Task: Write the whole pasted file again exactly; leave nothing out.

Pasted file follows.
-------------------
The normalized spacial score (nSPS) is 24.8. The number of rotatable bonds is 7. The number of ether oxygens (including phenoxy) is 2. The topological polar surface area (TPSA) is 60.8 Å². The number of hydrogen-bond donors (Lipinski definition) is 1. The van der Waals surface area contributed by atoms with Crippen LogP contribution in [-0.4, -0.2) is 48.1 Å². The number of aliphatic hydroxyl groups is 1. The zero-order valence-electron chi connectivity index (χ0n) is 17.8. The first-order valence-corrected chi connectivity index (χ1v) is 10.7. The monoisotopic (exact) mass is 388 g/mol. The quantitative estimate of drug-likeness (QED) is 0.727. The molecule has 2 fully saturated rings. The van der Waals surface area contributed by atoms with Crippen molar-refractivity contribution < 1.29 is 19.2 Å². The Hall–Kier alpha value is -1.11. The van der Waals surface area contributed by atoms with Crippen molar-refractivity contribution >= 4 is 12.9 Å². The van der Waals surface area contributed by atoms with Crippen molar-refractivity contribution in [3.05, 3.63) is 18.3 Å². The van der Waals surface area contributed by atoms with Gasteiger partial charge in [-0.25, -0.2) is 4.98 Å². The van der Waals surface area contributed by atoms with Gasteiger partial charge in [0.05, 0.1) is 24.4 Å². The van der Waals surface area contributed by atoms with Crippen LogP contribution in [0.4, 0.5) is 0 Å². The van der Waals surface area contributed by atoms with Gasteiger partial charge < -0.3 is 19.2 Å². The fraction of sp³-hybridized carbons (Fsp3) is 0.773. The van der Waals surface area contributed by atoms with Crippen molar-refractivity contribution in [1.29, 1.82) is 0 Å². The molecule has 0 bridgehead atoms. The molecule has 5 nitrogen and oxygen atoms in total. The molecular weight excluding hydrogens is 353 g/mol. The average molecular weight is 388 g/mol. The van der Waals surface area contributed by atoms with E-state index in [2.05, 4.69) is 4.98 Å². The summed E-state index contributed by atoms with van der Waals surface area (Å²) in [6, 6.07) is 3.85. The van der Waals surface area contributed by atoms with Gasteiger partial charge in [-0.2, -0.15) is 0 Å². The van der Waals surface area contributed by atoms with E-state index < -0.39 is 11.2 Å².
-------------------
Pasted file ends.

The normalized spacial score (nSPS) is 24.8. The number of rotatable bonds is 7. The number of ether oxygens (including phenoxy) is 2. The topological polar surface area (TPSA) is 60.8 Å². The number of hydrogen-bond donors (Lipinski definition) is 1. The van der Waals surface area contributed by atoms with Crippen LogP contribution in [-0.4, -0.2) is 48.1 Å². The number of aliphatic hydroxyl groups is 1. The zero-order valence-electron chi connectivity index (χ0n) is 17.8. The first-order valence-corrected chi connectivity index (χ1v) is 10.7. The monoisotopic (exact) mass is 388 g/mol. The quantitative estimate of drug-likeness (QED) is 0.727. The molecule has 2 fully saturated rings. The van der Waals surface area contributed by atoms with Crippen molar-refractivity contribution < 1.29 is 19.2 Å². The Hall–Kier alpha value is -1.11. The van der Waals surface area contributed by atoms with Crippen molar-refractivity contribution >= 4 is 12.9 Å². The van der Waals surface area contributed by atoms with Crippen molar-refractivity contribution in [3.05, 3.63) is 18.3 Å². The van der Waals surface area contributed by atoms with Gasteiger partial charge in [-0.25, -0.2) is 4.98 Å². The van der Waals surface area contributed by atoms with Gasteiger partial charge in [0.05, 0.1) is 24.4 Å². The van der Waals surface area contributed by atoms with Crippen LogP contribution in [0.4, 0.5) is 0 Å². The van der Waals surface area contributed by atoms with Gasteiger partial charge < -0.3 is 19.2 Å². The fraction of sp³-hybridized carbons (Fsp3) is 0.773. The van der Waals surface area contributed by atoms with Crippen molar-refractivity contribution in [1.29, 1.82) is 0 Å². The molecule has 0 bridgehead atoms. The molecule has 5 nitrogen and oxygen atoms in total. The molecular weight excluding hydrogens is 353 g/mol. The average molecular weight is 388 g/mol. The van der Waals surface area contributed by atoms with E-state index in [2.05, 4.69) is 4.98 Å². The summed E-state index contributed by atoms with van der Waals surface area (Å²) in [6, 6.07) is 3.85. The van der Waals surface area contributed by atoms with Gasteiger partial charge in [-0.2, -0.15) is 0 Å². The van der Waals surface area contributed by atoms with E-state index < -0.39 is 11.2 Å².